Quanta Magazine

As computer scientists tackle a greater range of problems, their work has grown increasingly interdisciplinary. This year, many of the most significant computer science results also involved other scientists and mathematicians. Perhaps the most practical involved the cryptographic questions underlying the security of the internet, which tend to be complicated mathematical problems. One such problem — the product of two elliptic curves and their relation to an abelian surface — ended up bringing down a promising new cryptography scheme that was thought to be strong enough to withstand an attack from a quantum computer. And a different set of mathematical relationships, in the form of one-way functions, will tell cryptographers if truly secure codes are even possible.

Computer science, and quantum computing in particular, also heavily overlaps with physics. In one of the biggest developments in theoretical computer science this year, researchers posted a proof of the NLTS conjecture, which (among other things) states that a ghostly connection between particles known as quantum entanglement is not as delicate as physicists once imagined. This has implications not just for our understanding of the physical world, but also for the myriad cryptographic possibilities that entanglement makes possible.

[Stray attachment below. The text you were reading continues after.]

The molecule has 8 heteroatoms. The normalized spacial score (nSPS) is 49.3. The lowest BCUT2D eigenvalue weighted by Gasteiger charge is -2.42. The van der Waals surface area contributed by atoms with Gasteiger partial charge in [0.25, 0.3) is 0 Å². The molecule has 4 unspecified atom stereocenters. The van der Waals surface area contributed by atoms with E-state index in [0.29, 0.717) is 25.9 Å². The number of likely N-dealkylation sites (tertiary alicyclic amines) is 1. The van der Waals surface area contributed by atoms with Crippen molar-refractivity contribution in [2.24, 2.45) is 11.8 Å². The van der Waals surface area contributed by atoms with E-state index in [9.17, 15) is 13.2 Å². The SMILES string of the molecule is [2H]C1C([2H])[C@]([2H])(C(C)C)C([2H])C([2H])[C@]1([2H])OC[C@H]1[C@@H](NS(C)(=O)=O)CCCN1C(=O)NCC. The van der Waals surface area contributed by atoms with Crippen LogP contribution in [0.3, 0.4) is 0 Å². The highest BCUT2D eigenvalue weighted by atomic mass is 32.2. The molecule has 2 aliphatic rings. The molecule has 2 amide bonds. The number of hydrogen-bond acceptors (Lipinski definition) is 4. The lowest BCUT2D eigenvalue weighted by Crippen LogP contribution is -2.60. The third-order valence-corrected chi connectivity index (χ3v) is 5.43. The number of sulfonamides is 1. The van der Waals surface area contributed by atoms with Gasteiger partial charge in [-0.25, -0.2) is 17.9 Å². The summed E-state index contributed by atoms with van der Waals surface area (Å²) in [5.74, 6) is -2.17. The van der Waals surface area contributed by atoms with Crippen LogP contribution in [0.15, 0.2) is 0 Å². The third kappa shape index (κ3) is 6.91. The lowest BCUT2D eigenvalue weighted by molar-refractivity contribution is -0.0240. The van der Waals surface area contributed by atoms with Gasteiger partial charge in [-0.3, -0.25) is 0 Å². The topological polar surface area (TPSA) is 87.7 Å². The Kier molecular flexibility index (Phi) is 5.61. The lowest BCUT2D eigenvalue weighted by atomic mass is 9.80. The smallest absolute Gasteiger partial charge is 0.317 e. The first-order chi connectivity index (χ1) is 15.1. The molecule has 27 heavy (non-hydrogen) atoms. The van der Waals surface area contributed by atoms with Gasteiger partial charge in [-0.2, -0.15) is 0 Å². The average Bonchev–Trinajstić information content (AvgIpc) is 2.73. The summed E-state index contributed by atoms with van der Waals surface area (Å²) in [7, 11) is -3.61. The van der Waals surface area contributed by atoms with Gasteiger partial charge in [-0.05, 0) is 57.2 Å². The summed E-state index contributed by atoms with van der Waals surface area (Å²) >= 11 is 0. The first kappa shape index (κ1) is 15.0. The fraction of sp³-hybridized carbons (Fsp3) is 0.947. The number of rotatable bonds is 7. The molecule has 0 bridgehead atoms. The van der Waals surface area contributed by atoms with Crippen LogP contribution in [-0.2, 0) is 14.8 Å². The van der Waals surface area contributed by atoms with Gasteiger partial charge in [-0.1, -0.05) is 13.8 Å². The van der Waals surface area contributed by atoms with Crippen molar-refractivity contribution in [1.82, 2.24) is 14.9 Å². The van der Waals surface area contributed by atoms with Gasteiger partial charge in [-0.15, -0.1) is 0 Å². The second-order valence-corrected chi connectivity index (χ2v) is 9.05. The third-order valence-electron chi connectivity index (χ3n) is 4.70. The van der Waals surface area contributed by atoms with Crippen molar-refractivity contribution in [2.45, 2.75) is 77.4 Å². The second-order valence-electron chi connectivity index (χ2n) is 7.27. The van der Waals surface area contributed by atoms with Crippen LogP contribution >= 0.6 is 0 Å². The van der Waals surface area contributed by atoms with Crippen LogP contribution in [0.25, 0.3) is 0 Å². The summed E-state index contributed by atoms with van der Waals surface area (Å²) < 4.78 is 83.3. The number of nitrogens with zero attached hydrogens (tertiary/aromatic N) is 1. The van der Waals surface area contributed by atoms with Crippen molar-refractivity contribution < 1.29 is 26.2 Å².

And artificial intelligence has always flirted with biology — indeed, the field takes inspiration from the human brain as perhaps the ultimate computer. While understanding how the brain works and creating brainlike AI has long seemed like a pipe dream to computer scientists and neuroscientists, a new type of neural network known as a transformer seems to process information similarly to brains. As we learn more about how they both work, each tells us something about the other. Perhaps that’s why transformers excel at problems as varied as language processing and image classification. AI has even become better at helping us make better AI, with new “hypernetworks” helping researchers train neural networks faster and at a lower cost. So now the field is not only helping other scientists with their work, but also helping its own researchers achieve their goals.